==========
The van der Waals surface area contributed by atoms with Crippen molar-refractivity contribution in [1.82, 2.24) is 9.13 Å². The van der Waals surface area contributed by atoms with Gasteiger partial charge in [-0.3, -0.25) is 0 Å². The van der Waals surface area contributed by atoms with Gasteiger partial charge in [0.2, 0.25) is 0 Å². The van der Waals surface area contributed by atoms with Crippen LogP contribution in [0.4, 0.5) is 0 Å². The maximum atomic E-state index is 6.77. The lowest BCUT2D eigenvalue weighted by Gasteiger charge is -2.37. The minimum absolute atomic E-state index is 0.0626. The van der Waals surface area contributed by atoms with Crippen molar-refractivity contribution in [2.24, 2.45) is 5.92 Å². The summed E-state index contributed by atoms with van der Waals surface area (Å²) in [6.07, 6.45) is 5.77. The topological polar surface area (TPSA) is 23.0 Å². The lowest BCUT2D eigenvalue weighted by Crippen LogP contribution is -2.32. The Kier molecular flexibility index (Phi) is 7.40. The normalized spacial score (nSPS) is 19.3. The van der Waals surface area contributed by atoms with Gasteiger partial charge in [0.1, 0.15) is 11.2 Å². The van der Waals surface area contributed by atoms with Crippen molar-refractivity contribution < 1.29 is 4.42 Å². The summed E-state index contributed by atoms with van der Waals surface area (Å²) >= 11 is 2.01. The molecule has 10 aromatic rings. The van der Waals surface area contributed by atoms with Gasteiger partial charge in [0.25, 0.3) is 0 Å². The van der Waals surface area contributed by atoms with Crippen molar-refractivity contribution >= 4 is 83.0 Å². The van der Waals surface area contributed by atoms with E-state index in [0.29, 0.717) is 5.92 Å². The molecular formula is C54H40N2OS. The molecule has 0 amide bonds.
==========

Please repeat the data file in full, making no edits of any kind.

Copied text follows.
The van der Waals surface area contributed by atoms with Crippen molar-refractivity contribution in [1.82, 2.24) is 9.13 Å². The van der Waals surface area contributed by atoms with Gasteiger partial charge in [-0.3, -0.25) is 0 Å². The van der Waals surface area contributed by atoms with Gasteiger partial charge in [0.2, 0.25) is 0 Å². The van der Waals surface area contributed by atoms with Crippen LogP contribution in [0.4, 0.5) is 0 Å². The maximum atomic E-state index is 6.77. The lowest BCUT2D eigenvalue weighted by Gasteiger charge is -2.37. The minimum absolute atomic E-state index is 0.0626. The van der Waals surface area contributed by atoms with Crippen molar-refractivity contribution in [2.24, 2.45) is 5.92 Å². The summed E-state index contributed by atoms with van der Waals surface area (Å²) in [6.07, 6.45) is 5.77. The topological polar surface area (TPSA) is 23.0 Å². The lowest BCUT2D eigenvalue weighted by Crippen LogP contribution is -2.32. The Kier molecular flexibility index (Phi) is 7.40. The normalized spacial score (nSPS) is 19.3. The van der Waals surface area contributed by atoms with Gasteiger partial charge in [0.1, 0.15) is 11.2 Å². The van der Waals surface area contributed by atoms with Crippen molar-refractivity contribution < 1.29 is 4.42 Å². The summed E-state index contributed by atoms with van der Waals surface area (Å²) >= 11 is 2.01. The molecule has 10 aromatic rings. The van der Waals surface area contributed by atoms with Gasteiger partial charge in [0.25, 0.3) is 0 Å². The van der Waals surface area contributed by atoms with Crippen molar-refractivity contribution >= 4 is 83.0 Å². The van der Waals surface area contributed by atoms with E-state index in [0.29, 0.717) is 5.92 Å². The molecular formula is C54H40N2OS. The molecule has 0 amide bonds.